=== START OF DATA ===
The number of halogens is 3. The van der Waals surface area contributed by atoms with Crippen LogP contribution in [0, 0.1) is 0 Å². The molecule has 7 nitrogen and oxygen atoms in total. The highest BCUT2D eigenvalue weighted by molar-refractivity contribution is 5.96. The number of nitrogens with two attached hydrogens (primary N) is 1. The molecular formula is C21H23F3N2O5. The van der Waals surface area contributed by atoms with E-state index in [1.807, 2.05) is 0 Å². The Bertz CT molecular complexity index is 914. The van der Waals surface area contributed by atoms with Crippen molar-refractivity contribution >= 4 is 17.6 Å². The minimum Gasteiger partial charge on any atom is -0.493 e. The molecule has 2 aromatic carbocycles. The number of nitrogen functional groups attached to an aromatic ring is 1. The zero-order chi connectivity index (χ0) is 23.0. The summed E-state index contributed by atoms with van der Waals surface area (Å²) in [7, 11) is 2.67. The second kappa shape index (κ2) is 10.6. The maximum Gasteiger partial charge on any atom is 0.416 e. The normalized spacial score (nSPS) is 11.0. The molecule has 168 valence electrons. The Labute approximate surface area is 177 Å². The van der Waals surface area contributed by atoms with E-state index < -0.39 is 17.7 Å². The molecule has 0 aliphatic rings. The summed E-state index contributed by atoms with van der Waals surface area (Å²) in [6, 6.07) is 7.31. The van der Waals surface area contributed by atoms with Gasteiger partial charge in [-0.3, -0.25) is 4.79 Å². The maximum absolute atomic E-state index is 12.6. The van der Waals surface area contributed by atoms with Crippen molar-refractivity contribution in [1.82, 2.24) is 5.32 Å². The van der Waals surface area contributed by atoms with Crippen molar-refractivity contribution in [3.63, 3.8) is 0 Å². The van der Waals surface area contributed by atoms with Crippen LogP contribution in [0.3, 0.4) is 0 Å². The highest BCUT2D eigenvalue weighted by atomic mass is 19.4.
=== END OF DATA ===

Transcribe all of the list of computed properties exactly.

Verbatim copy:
The number of halogens is 3. The van der Waals surface area contributed by atoms with Crippen LogP contribution in [0, 0.1) is 0 Å². The molecule has 7 nitrogen and oxygen atoms in total. The highest BCUT2D eigenvalue weighted by molar-refractivity contribution is 5.96. The number of nitrogens with two attached hydrogens (primary N) is 1. The molecular formula is C21H23F3N2O5. The van der Waals surface area contributed by atoms with E-state index in [1.807, 2.05) is 0 Å². The Bertz CT molecular complexity index is 914. The van der Waals surface area contributed by atoms with Crippen molar-refractivity contribution >= 4 is 17.6 Å². The minimum Gasteiger partial charge on any atom is -0.493 e. The molecule has 2 aromatic carbocycles. The number of nitrogen functional groups attached to an aromatic ring is 1. The zero-order chi connectivity index (χ0) is 23.0. The summed E-state index contributed by atoms with van der Waals surface area (Å²) in [7, 11) is 2.67. The second kappa shape index (κ2) is 10.6. The maximum Gasteiger partial charge on any atom is 0.416 e. The normalized spacial score (nSPS) is 11.0. The molecule has 168 valence electrons. The Labute approximate surface area is 177 Å². The van der Waals surface area contributed by atoms with E-state index < -0.39 is 17.7 Å². The molecule has 0 aliphatic rings. The summed E-state index contributed by atoms with van der Waals surface area (Å²) in [6, 6.07) is 7.31. The van der Waals surface area contributed by atoms with Gasteiger partial charge in [-0.3, -0.25) is 4.79 Å². The maximum absolute atomic E-state index is 12.6. The van der Waals surface area contributed by atoms with Crippen molar-refractivity contribution in [1.82, 2.24) is 5.32 Å². The van der Waals surface area contributed by atoms with Crippen molar-refractivity contribution in [3.63, 3.8) is 0 Å². The van der Waals surface area contributed by atoms with Crippen LogP contribution in [0.3, 0.4) is 0 Å². The highest BCUT2D eigenvalue weighted by atomic mass is 19.4.